Stubborn?: Donkeys have a reputation for stubbornness, but this is due to some handlers' misinterpretation of their highly-developed sense of self preservation. It is difficult to force or frighten a donkey into doing something it sees as contrary to its own best interest, as opposed to horses who are much more willing to, for example, go along a path with unsafe footing.
Brains: Although formal studies of their behavior and cognition are rather limited, donkeys appear to be quite intelligent, cautious, friendly, playful, and eager to learn. They are many times fielded with horses due to a perceived calming effect on nervous horses. If a donkey is introduced to a mare and foal, the foal will often turn to the donkey for support after it has left its mother.
Pets: Once a person has earned their confidence they can be willing and companionable partners and very dependable in work and recreation. For this reason, they are now commonly kept as pets in countries where their use as beasts of burden has disappeared. They are also popular for giving rides to children in holiday resorts or other leisure contexts. They are even used in donkey shows.
In prosperous countries, the welfare of donkeys both at home and abroad has recently become a concern, and a number of sanctuaries for retired donkeys have been set up.
The Poitou donkey breed was developed in France for the sole purpose of producing mules. It is a large donkey breed with a very long shaggy coat and no dorsal stripe.
Spanish burros: The Spanish brought burros to North America beginning in the late fifteenth century. These burros were used as pack animals, but also for riding and pulling carts.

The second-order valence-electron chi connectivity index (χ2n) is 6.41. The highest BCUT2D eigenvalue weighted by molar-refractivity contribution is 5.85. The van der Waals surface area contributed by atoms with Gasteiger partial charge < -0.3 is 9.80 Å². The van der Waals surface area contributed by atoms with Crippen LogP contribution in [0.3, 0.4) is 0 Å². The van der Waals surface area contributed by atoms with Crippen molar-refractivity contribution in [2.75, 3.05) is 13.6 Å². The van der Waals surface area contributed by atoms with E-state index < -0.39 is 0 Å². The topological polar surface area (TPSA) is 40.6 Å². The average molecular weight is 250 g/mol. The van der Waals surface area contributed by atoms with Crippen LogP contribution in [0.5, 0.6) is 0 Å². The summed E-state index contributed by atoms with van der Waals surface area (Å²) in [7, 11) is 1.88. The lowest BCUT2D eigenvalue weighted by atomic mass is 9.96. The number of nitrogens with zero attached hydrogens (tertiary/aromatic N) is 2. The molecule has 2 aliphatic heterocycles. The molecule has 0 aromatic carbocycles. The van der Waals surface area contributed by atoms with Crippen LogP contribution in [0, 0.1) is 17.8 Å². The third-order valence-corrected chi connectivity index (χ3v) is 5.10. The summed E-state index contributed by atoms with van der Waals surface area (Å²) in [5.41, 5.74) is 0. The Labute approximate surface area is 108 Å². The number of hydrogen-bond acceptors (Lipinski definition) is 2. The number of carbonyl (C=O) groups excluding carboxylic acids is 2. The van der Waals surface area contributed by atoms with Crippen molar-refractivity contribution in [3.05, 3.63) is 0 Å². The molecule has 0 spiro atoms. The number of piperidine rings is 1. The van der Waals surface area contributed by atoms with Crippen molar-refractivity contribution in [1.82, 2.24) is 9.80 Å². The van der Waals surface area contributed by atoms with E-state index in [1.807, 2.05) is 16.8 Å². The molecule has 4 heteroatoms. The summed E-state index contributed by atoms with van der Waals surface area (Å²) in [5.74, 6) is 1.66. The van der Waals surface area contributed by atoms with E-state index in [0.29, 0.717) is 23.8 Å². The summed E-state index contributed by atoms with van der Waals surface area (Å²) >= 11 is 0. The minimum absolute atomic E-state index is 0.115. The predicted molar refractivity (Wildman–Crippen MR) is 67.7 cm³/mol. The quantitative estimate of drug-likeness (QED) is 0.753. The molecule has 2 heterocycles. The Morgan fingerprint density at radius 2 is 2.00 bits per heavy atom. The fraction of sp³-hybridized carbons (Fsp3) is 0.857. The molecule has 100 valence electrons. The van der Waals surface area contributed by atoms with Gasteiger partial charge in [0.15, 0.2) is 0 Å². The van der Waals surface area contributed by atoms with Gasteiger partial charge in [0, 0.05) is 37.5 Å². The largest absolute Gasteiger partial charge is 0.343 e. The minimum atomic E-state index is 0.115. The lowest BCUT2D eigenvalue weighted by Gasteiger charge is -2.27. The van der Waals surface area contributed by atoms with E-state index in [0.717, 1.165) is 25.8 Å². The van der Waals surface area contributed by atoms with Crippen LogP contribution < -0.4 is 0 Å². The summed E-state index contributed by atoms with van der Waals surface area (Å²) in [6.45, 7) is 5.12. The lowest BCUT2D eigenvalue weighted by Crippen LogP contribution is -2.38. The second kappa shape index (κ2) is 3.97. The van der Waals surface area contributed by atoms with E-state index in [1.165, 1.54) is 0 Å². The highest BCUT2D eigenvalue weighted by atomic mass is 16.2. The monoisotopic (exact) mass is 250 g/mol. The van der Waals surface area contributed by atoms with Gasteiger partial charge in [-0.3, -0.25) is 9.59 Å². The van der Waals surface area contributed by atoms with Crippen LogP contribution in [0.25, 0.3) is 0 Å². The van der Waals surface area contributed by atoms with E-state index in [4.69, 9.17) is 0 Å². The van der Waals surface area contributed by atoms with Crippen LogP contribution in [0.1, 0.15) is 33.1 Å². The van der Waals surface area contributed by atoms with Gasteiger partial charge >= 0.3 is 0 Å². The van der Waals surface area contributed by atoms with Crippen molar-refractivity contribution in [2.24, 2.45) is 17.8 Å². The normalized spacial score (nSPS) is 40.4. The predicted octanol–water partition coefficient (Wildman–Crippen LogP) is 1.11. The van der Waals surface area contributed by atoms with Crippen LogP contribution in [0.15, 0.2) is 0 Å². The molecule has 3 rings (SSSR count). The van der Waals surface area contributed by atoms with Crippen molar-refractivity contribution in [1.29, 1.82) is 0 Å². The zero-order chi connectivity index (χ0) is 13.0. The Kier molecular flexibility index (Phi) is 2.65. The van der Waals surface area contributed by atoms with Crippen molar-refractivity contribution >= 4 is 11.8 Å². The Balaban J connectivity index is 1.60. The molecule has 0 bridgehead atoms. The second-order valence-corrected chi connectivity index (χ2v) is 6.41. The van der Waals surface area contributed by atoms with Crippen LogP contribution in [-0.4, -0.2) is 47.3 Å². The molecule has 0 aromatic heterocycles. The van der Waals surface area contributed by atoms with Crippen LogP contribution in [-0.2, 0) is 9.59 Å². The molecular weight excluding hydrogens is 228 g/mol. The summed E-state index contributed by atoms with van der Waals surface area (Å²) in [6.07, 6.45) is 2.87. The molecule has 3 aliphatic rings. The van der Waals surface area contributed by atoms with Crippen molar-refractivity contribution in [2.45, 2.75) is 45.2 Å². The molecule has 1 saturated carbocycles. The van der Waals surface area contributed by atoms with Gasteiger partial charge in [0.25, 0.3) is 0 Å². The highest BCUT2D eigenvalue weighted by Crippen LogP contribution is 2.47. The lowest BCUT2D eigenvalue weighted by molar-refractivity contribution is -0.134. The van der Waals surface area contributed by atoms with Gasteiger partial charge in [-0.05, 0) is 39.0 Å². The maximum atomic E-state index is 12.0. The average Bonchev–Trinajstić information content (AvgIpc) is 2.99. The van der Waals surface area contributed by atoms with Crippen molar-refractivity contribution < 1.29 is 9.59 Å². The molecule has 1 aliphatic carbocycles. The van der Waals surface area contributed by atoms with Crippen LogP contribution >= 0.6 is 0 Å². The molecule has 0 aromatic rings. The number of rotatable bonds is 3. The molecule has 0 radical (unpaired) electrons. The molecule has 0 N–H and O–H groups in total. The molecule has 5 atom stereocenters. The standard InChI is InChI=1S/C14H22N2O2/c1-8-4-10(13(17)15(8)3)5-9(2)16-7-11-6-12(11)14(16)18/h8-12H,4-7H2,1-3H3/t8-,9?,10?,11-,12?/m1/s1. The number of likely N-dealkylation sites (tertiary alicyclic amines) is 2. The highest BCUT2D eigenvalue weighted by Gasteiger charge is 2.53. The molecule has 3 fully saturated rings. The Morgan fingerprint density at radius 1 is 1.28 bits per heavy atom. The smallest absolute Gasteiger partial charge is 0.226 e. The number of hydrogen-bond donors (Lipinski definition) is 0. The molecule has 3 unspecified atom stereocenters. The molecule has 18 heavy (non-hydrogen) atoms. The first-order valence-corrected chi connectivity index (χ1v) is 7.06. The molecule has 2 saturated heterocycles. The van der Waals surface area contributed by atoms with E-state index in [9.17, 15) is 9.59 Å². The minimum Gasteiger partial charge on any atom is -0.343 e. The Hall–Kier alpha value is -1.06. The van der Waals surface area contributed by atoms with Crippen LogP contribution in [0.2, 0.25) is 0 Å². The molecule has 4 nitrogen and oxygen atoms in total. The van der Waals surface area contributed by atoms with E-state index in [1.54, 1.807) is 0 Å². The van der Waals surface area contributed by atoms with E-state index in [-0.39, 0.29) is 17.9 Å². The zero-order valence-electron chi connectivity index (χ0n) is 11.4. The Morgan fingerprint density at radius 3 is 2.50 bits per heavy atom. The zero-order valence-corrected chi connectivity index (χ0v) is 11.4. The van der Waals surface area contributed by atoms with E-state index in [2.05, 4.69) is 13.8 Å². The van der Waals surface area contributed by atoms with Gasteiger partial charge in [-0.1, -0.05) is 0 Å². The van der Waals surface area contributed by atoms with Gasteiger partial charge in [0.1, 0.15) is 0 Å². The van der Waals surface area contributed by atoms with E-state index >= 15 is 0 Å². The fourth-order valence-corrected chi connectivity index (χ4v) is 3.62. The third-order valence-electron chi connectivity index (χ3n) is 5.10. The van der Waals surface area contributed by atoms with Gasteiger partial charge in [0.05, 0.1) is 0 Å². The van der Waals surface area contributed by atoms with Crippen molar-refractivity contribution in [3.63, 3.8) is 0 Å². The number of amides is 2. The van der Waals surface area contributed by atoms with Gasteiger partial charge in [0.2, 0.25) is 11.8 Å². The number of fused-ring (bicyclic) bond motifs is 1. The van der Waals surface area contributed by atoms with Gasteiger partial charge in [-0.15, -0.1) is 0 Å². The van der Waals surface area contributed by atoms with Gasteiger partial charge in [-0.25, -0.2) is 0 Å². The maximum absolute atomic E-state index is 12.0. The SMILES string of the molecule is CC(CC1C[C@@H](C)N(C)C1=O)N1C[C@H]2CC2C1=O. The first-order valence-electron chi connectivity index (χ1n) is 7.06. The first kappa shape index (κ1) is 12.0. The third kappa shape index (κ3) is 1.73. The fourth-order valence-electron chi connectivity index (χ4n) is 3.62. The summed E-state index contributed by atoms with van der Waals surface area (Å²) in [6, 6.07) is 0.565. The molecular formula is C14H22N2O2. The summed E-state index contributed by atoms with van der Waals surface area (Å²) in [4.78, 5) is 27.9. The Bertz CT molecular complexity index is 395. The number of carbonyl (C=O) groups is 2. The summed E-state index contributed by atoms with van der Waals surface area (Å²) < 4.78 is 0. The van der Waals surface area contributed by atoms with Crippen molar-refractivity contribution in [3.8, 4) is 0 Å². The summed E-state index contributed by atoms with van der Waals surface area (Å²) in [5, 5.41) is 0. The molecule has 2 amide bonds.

Pack animals: These pack animals were prized for their hardiness in arid country and became the beast of burden of choice by early prospectors in the Southwest United States. The wild burros on the western rangelands descend from burros that escaped, were abandoned, or were freed.
Wild burros in the United States are protected by Public Law 92-195, The Wild Free-Roaming Horses and Burros Act of 1971. These animals, considered to be a living legacy, have lately been at risk due to drought. The Bureau of Land Management conducts round-ups of endangered herds, and holds public auctions. More information can be obtained from U.S. Department of the Interior, Bureau of Land Management.
Wild burros make good pets when treated well and cared for properly. They are clever and curious. When trust has been established, they appreciate, and even seek, attention and grooming.
With domestication of almost all donkeys, few species now exist in the wild. Some of them are the African Wild Ass (Equus africanus) and its subspecies Somalian Wild Ass (Equus africanus somaliensis). The Onager, Equus hemionus, and its relative the Kiang, Equus kiang, are closely related wild species.
There was another extinct subspecies called the Yukon Wild Ass (Equus asinus lambei). In the wild the asses can reach top speeds equaling zebras and even most horses.
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